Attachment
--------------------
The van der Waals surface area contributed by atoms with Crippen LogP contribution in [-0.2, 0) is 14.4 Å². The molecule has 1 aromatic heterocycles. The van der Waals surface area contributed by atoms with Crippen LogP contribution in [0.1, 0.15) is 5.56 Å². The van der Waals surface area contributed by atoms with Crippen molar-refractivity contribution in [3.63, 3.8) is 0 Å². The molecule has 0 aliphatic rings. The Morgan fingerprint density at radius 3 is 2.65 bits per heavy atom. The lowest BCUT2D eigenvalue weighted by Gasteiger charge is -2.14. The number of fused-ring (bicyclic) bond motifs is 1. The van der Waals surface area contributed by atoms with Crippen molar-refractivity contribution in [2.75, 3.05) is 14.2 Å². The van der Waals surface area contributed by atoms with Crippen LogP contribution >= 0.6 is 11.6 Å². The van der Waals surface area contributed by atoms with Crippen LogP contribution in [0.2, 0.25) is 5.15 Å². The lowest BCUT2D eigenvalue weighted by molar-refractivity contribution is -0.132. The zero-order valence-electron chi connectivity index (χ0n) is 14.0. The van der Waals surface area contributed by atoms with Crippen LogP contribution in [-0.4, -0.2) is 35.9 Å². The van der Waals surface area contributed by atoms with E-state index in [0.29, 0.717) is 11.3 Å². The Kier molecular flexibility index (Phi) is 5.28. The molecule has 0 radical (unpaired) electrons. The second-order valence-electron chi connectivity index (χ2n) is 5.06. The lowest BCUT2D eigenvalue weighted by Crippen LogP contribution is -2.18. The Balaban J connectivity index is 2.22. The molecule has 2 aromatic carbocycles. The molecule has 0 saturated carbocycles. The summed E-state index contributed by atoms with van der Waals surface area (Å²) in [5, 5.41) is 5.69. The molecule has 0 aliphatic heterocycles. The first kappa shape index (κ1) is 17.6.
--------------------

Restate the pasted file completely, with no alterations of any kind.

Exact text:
The van der Waals surface area contributed by atoms with Crippen LogP contribution in [-0.2, 0) is 14.4 Å². The molecule has 1 aromatic heterocycles. The van der Waals surface area contributed by atoms with Crippen LogP contribution in [0.1, 0.15) is 5.56 Å². The van der Waals surface area contributed by atoms with Crippen molar-refractivity contribution in [3.63, 3.8) is 0 Å². The molecule has 0 aliphatic rings. The Morgan fingerprint density at radius 3 is 2.65 bits per heavy atom. The lowest BCUT2D eigenvalue weighted by Gasteiger charge is -2.14. The number of fused-ring (bicyclic) bond motifs is 1. The van der Waals surface area contributed by atoms with Crippen molar-refractivity contribution in [2.75, 3.05) is 14.2 Å². The van der Waals surface area contributed by atoms with Crippen LogP contribution >= 0.6 is 11.6 Å². The van der Waals surface area contributed by atoms with Crippen LogP contribution in [0.2, 0.25) is 5.15 Å². The lowest BCUT2D eigenvalue weighted by molar-refractivity contribution is -0.132. The zero-order valence-electron chi connectivity index (χ0n) is 14.0. The van der Waals surface area contributed by atoms with Crippen LogP contribution in [-0.4, -0.2) is 35.9 Å². The van der Waals surface area contributed by atoms with E-state index in [0.29, 0.717) is 11.3 Å². The Kier molecular flexibility index (Phi) is 5.28. The molecule has 0 radical (unpaired) electrons. The second-order valence-electron chi connectivity index (χ2n) is 5.06. The lowest BCUT2D eigenvalue weighted by Crippen LogP contribution is -2.18. The Balaban J connectivity index is 2.22. The molecule has 2 aromatic carbocycles. The molecule has 0 saturated carbocycles. The summed E-state index contributed by atoms with van der Waals surface area (Å²) in [5, 5.41) is 5.69. The molecule has 0 aliphatic heterocycles. The first kappa shape index (κ1) is 17.6.